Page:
Other industries, such as retail and fast food, have taken a different tack. Instead of coming up with their own credentialing system, they are working to persuade colleges to convert the skills their workers acquire on the job into traditional academic units that they can accumulate to earn a traditional college degree. In this case, the “badge” is college credit.
Credit where it’s due: Students at Pennsylvania’s Lehigh Career and Technical Institute receive both college credit and a professional certification in metalworking for learning to use high-tech computer-controlled machining equipment such as this precision lathe.
Walmart, for example, announced a new work-for-credits partnership with the online American Public University (APU) in 2010 that provides its employees with college credit for work experience. Roughly 100 different positions qualify for the program, including cashiers, store managers, photo technicians, and inventory supervisors. To get the credit, full-time workers have to be on the job for at least one year, get good performance reviews, and take part in in-house trainings. Karan Powell, APU’s provost, says approximately 5,000 Walmart employees nationwide are now enrolled in the program.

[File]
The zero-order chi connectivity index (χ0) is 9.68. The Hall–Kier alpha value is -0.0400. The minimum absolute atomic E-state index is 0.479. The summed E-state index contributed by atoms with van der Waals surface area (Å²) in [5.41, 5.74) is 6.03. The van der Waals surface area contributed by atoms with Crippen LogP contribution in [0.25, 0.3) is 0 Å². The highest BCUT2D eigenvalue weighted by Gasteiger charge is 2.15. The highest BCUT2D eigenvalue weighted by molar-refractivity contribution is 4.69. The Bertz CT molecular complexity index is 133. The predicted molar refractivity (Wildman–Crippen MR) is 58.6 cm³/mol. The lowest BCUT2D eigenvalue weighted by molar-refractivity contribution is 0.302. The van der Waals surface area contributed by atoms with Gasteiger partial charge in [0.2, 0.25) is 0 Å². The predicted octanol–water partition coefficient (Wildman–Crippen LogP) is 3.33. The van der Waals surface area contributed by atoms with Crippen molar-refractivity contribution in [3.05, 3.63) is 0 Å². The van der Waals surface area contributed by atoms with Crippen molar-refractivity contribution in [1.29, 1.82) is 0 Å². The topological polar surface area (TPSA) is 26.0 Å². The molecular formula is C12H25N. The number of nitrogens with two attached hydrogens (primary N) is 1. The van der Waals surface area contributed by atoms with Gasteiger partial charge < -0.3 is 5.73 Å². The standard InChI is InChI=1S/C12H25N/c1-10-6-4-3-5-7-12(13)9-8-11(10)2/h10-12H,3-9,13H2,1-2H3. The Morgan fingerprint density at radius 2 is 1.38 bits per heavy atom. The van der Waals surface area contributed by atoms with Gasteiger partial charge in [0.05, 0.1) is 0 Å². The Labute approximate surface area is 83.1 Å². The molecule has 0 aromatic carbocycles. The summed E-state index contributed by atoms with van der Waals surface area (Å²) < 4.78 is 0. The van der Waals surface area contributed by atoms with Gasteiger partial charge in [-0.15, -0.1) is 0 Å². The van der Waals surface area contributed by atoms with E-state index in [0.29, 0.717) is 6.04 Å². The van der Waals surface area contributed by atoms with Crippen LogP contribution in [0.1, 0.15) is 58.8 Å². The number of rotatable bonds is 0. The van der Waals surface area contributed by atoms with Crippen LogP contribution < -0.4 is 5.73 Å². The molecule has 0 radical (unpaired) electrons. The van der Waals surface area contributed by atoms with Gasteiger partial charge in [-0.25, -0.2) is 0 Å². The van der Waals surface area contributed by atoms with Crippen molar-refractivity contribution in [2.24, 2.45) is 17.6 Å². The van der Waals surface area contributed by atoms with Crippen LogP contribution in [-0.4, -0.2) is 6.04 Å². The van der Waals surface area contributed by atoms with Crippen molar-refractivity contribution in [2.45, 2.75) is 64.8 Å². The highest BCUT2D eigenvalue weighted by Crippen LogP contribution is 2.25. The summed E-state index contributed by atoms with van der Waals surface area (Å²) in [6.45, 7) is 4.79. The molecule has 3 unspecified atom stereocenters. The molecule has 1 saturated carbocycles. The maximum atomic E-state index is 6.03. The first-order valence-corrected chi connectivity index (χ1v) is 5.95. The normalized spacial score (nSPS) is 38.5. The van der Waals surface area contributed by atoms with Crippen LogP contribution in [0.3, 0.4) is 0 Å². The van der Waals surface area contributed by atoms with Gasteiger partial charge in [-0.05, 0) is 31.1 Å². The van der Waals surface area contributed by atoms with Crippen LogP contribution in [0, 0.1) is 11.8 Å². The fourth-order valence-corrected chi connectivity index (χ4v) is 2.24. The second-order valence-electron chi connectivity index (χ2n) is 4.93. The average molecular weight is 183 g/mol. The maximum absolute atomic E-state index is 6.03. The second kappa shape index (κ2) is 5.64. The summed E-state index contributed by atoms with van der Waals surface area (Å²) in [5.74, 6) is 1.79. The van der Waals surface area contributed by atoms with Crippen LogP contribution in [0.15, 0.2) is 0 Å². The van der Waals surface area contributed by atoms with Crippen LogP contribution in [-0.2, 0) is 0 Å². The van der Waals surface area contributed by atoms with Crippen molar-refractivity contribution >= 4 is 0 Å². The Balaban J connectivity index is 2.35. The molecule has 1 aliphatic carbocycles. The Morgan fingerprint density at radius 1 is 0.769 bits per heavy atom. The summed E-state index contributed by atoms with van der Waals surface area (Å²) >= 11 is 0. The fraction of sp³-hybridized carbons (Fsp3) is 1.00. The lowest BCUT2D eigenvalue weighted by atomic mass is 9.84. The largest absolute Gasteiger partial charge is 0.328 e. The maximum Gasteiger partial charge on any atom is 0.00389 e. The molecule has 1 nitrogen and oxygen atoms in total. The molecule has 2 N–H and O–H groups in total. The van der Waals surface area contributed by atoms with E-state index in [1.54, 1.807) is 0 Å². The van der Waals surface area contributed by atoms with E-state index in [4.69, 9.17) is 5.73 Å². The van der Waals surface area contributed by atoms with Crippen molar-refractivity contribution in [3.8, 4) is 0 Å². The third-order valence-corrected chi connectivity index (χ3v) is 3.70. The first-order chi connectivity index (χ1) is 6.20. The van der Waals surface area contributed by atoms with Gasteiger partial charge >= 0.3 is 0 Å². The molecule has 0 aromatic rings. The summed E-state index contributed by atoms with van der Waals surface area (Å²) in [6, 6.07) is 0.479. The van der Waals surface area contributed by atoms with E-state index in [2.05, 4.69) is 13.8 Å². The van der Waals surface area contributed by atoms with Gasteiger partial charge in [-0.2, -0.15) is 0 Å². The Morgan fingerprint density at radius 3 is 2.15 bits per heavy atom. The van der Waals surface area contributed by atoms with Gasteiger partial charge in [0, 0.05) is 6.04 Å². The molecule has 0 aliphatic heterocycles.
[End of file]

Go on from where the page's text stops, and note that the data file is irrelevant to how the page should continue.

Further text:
Walmart employee Henry Jordan used this program to earn his bachelor’s degree in management online from APU this past summer. Jordan started out in Walmart’s pet department and rose through the ranks to senior management. His years at Walmart translated into thirty credits at APU, which shaved the equivalent of one full-time year off his course work.
He says this work-for-credit program is the only way he could have gone back to school. “There are lots of people like me who are taking care of families, raising kids, and who have to work,” he said, adding that in his experience many retail workers are learning many of the same skills they would otherwise be learning in college. As a store manager, for example, Jordan said he was essentially running a multimillion-dollar business, with responsibility for personnel, marketing, managing inventory, and environmental and legal compliance, as well as keeping an eye on the books.